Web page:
Rachael and Tyler Mason
SEPTEMBER 7, 2003
Right after Tyler and Rachael Mason uttered their vows atop Washington Park this September, thunder rolled and an all-out rainstorm began.
Luckily, all wasn't ruined in the downpour. In fact, the opposite occurred. When the guests huddled underneath tents rented in anticipation of such weather, the experience brought the Barths and the Masons--who are as different as the Montagues and the Capulets--closer together.
Rachael Barth, the oldest of five siblings, grew up in a conservative Christian household in Hubbard, Ore. Tyler Mason was raised by his mother, a vegan, with two siblings in an exuberant Irish/Italian extended family in Portland.
After high school, Tyler, now 26, pursued the arts and learned about tattooing from a close friend. Rachael, now 22, moved to Portland to study at a Bible college, although that endeavor only lasted one year.
When Rachael first met Tyler in June of '02 (she was painting houses on the same street where he lived), she found him immediately familiar--so familiar that she wasn't nervous about going over to a near stranger's house for their first date.
"I was excited," she says. "I was looking forward to having someone to date."
Rachael's parents were happy when their oldest daughter called last summer to tell them that she'd met a cute guy. She said Tyler was an artist she'd met on a house-painting job. She said he took her out to dinner and bought her flowers.
What the parents didn't realize, even when Rachael brought Tyler to Thanksgiving dinner months later, was that the couple's relationship was developing at lightning speed.
In February '03, the couple announced their plans to live together. Rachael's parents were apprehensive. "We talked about it and prayed about it," says Rachael's mom, Darcy. "We were concerned because we didn't know him. But they're adults, and there's not much we could do."
Tyler's mother and stepfather, on the other hand, were thrilled. "I was not worried at all," says Gabriella, his mother. "Tyler is a very spiritual person who listens to that deep, inner voice. I know he's capable of loving someone that much."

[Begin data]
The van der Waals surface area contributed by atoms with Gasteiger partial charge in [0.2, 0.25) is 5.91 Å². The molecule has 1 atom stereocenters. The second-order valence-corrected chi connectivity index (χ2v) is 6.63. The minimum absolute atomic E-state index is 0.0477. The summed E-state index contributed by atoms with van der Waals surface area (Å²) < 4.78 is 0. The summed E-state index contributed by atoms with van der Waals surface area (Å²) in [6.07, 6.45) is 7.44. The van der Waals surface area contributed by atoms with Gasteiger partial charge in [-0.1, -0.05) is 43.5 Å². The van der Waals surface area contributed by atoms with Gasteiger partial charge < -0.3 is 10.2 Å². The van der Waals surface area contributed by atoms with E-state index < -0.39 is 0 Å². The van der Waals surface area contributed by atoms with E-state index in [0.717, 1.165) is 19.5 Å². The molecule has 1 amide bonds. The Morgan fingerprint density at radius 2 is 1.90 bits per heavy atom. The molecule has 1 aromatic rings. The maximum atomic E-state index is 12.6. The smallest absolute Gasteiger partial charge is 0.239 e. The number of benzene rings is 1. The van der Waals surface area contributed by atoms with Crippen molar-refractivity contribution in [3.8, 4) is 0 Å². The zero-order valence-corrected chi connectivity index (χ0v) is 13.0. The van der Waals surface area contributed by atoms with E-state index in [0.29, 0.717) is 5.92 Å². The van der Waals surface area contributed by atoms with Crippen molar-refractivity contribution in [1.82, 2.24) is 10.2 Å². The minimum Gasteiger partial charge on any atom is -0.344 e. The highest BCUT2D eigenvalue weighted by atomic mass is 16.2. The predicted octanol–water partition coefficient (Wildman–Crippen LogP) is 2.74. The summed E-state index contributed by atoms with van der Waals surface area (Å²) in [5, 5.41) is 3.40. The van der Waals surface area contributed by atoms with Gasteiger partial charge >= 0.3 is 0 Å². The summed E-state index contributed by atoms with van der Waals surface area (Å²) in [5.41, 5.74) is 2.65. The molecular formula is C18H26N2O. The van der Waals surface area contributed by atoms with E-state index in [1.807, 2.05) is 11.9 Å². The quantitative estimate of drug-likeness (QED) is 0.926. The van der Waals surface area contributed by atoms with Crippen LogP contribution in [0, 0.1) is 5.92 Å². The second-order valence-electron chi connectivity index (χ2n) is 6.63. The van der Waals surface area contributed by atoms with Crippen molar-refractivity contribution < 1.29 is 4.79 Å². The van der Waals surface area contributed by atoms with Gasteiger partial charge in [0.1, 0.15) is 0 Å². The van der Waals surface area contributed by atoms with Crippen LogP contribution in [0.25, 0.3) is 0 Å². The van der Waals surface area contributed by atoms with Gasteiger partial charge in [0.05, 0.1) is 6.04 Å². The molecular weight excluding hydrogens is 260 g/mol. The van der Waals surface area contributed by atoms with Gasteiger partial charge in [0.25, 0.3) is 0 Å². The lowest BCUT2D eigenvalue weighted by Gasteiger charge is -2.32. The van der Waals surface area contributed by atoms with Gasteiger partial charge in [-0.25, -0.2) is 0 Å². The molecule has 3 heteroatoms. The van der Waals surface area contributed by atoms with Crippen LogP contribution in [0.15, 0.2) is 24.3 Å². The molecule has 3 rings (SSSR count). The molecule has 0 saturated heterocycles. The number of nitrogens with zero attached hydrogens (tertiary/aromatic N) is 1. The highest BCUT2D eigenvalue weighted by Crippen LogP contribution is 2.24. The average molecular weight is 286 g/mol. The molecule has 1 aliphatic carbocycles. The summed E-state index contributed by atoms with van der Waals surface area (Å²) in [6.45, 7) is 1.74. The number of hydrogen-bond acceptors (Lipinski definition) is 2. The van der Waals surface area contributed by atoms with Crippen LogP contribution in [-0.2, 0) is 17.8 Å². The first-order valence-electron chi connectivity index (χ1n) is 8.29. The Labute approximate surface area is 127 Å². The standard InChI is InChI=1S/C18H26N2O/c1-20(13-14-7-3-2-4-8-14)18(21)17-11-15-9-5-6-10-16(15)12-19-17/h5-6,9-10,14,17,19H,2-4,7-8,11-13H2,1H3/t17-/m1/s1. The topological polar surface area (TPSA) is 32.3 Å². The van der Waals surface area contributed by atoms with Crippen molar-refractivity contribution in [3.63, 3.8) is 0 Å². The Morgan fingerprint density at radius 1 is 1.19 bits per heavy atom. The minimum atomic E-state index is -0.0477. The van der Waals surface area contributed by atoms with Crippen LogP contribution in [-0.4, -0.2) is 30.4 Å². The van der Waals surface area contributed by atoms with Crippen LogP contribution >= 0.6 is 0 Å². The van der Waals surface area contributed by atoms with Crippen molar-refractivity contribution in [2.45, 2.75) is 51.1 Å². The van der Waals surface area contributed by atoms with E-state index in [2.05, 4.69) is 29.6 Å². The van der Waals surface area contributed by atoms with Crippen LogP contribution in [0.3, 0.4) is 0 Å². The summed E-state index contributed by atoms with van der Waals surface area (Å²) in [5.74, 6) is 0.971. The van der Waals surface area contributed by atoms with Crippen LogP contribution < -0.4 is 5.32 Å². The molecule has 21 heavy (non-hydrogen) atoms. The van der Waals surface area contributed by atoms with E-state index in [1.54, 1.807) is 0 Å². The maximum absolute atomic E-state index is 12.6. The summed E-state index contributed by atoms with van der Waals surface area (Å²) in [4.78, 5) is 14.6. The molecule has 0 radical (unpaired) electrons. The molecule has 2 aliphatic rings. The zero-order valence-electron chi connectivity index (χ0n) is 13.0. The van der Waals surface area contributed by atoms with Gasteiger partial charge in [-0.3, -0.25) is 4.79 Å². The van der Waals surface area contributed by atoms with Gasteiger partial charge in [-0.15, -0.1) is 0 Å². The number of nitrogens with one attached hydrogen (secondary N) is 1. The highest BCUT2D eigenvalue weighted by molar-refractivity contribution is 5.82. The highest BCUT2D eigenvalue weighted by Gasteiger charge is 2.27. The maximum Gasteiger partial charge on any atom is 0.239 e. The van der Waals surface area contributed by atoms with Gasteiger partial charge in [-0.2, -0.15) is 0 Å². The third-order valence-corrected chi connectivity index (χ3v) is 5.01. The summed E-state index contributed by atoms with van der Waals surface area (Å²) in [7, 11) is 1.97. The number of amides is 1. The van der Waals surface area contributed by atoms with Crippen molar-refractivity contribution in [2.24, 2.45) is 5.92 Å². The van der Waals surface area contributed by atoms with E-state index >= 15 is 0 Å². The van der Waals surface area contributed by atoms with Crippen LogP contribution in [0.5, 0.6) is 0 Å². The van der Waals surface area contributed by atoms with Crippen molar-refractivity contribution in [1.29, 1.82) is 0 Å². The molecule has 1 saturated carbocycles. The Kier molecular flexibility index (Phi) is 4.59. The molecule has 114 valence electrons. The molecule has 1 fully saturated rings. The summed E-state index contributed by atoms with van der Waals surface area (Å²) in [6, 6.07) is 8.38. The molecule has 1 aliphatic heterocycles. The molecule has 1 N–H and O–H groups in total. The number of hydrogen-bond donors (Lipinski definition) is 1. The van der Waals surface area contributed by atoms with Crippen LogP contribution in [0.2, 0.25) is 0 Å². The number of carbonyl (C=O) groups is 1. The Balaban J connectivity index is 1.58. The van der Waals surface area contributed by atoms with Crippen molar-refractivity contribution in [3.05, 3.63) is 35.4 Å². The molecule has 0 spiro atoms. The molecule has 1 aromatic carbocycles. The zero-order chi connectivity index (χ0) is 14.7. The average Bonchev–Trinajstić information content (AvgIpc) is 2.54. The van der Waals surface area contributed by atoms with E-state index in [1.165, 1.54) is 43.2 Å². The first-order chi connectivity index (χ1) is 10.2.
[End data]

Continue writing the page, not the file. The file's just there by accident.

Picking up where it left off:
Both families were pleased when another announcement came later that May: The couple was getting married.
Rachael and Tyler say they know that part of her parents' happiness was also a sense of relief. "They were glad we weren't 'living in sin,'" Tyler says.
The couple, who now work side by side in their own Vancouver tattoo and piercing shop-cum-art gallery (she's the owner/bookkeeper, he's the "big picture" man and tattoo artist), didn't think they were rushing things. "I think we were both looking for that person," Rachael says.
Their wedding was a patchwork affair, with both families working to make the day memorable.
Rachael's mom, who makes costumes for religious plays, sewed Rachael's wedding dress and the bridesmaids' dresses. Tyler's family financed a portion of the festivities, including a limousine and a night for the couple at downtown's Hotel Vintage Plaza.
"In the end," says Gabriella, "we wanted to create a space for people to share in their love and joy."
That mission, it seems, was accomplished. "It turned out great," says the mother of the groom.